Embassy Theatre

The Embassy is one of the 24 theaters in my new book “After the Final Curtain: The Fall of the American Movie Theater.” Find out more here.

auditorium from balcony level.
View of the auditorium from the side of the balcony.

The Embassy Theatre opened August 12, 1926 in Port Chester, NY. Designed by prominent theater architect Thomas W. Lamb, the 1,591 seat theater was built on the grounds of an old Elk Lodge. Lamb also designed the nearby Capitol Theatre, which opened just a few days after the Embassy.

View of the ceiling from the main level.
View of the ceiling from the main level.

Like most theaters of its time, the Embassy opened as a vaudeville house and gradually began pairing live performances with silent films before switching over to motion pictures. It was also used to host different events, including bridal showers and fashion shows. In August of 1937, the theater was added to the Leventhal-Werba Atlantic Coast circuit and was used as a live play house. The Embassy eventually switched back to showing motion pictures.

The original chandelier still hangs in the auditorium.
The original chandelier still hangs in the auditorium.

The Embassy closed in the early 1980s after showing Spanish language films for a few years. On June 26, 1986, the theater was reopened as a dance club for teenagers called the Public Domain. It was shut down by the police after only one night due to noise complaints.  The theater almost became a multiplex in 1998, but the deal fell through.

The ceiling of the lobby was decorated with various coats of arms.
The ceiling of the lobby was decorated with various coats of arms.

The Port Chester Council of the Arts tried to get the Embassy listed on the National Registry of Historic Places and to renovate the theater for use as vaudeville museum. They cleaned up and repainted the Embassy, but were unsuccessful at obtaining the funds to restore the building. The building was sold in September 2012 to Embassy Real Estate Partners, LLC. 

Most of the projection equipment was left behind after the theater closed.
Most of the projection equipment was left behind after the theater closed.
A close up of some of the plaster-work to the right of the stage.
A close up of some of the plaster-work to the right of the stage.
The snack bar was added years after the theater opened.
The snack bar was added years after the theater opened.
View of the auditorium from the box seats.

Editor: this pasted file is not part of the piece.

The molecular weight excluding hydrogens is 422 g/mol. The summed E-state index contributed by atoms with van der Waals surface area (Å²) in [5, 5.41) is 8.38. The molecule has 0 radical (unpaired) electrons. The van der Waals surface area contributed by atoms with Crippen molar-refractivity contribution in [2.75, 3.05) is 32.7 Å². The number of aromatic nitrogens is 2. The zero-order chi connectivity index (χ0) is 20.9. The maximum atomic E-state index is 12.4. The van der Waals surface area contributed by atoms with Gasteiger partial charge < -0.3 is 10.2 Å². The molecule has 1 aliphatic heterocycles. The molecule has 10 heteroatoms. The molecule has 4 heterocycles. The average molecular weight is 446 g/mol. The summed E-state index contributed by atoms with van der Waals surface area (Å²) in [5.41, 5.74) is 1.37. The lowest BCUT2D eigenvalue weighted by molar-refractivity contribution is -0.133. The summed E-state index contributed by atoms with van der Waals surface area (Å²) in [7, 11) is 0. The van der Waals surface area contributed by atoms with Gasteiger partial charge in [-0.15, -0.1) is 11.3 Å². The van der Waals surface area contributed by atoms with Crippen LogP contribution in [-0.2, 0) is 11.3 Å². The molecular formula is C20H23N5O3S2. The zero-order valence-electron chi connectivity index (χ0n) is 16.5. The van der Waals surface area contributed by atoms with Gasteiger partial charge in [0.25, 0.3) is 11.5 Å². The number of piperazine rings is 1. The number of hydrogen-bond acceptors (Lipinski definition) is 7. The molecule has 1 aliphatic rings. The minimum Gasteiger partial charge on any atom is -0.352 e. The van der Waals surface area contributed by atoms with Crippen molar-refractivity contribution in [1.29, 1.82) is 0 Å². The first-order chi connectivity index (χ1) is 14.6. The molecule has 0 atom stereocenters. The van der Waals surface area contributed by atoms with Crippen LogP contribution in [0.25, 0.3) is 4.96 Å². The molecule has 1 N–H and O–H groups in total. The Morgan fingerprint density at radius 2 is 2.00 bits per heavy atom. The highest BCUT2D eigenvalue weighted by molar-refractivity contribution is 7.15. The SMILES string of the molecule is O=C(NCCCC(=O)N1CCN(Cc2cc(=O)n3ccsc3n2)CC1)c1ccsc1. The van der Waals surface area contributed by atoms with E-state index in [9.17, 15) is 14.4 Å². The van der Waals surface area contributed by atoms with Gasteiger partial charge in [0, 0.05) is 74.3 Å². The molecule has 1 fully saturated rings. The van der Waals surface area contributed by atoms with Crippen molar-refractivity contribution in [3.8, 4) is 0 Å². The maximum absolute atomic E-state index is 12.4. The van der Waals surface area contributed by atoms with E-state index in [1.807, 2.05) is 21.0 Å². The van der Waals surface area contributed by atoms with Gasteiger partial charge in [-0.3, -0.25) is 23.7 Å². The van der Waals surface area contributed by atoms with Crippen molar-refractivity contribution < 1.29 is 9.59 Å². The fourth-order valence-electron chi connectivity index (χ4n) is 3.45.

View of the auditorium from the box seats.
The proscenium has two large holes in it due to the removal of sound or lighting equipment after the theater closed.
The proscenium has two large holes in it due to the removal of sound or lighting equipment after the theater closed.
A closer look at one of the projectors.
A closer look at one of the projectors.
View of the stage from the main level.
View of the stage from the main level.
The lobby mezzanine has a fireplace in the center.
The lobby mezzanine.
The hand cranked film rewinder still has one of the last movies to be shown at the theater in it.
The hand cranked film rewinder still has one of the last movies to be shown at the theater in it.
View of the auditorium from the center of the balcony.
View of the auditorium from the center of the balcony.

© Matthew Lambros and After the Final Curtain, 2013. Unauthorized use and/or duplication of this material without express and written permission from this blog’s author and/or owner is strictly prohibited. Excerpts and links may be used, provided that full and clear credit is given to Matthew Lambros and After the Final Curtain with appropriate and specific direction to the original content.

 

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13 thoughts on “Embassy Theatre

  1. This one is one of the best ones you’ve visited, in my opinion. So beautiful. Are you aware if the curtains from the stage and box seats are original. It looks great. Chandelier (which seems very bizarre but beautiful) and the film equipment still being there is very cool.

  2. As a child, over 55 years ago, I remember attending and watching first run movies for 25 cents. The Capitol was 30 cents.

  3. they are dismantling the embacy theater i will be doing the demolition there in the next couple of months . there will be many items up for sale … please contact me .. reply here

  4. I spent many hours at the Embassy Theater. Mr Hood was the manager back then. I hope they can restore it back to it’s original beauty. Good memories from the Embassy Theater.

  5. Went to the Embassy back in the early 40’s I remember going by myself around 1950 and paid 9 cents for admission. My 2 brothers and I went to the Capitol theater more frequently than the Embassy. 2 full feature films, 20 cartoons, Movietone News, and coming attractions were the norm. Admission was 25 cents. After the movie, we would go to Texas Lunch or Nick the Greek and have a chili dog for a quarter.

  6. Did you sell off all the things of interest? I am not in the film industry, but a few posters or vaudeville show Announcements would be interesting since I was born and raised in Port Chester. What are you doing with the place? A diner theatre would be cool; I love the old theatres and achetecture.

  7. My wife and I saw Pippin on Broadway back in 1972. Irene Ryan (Granny on the Beverly Hillbillies) played a part. We went to dinner with John Rubinstein and Irene. She asked where we were from and we told her Port Chester, New York. She said “My husband and I played Port Chester at the Embassy Theater back in the vaudeville days!” What a great memory!

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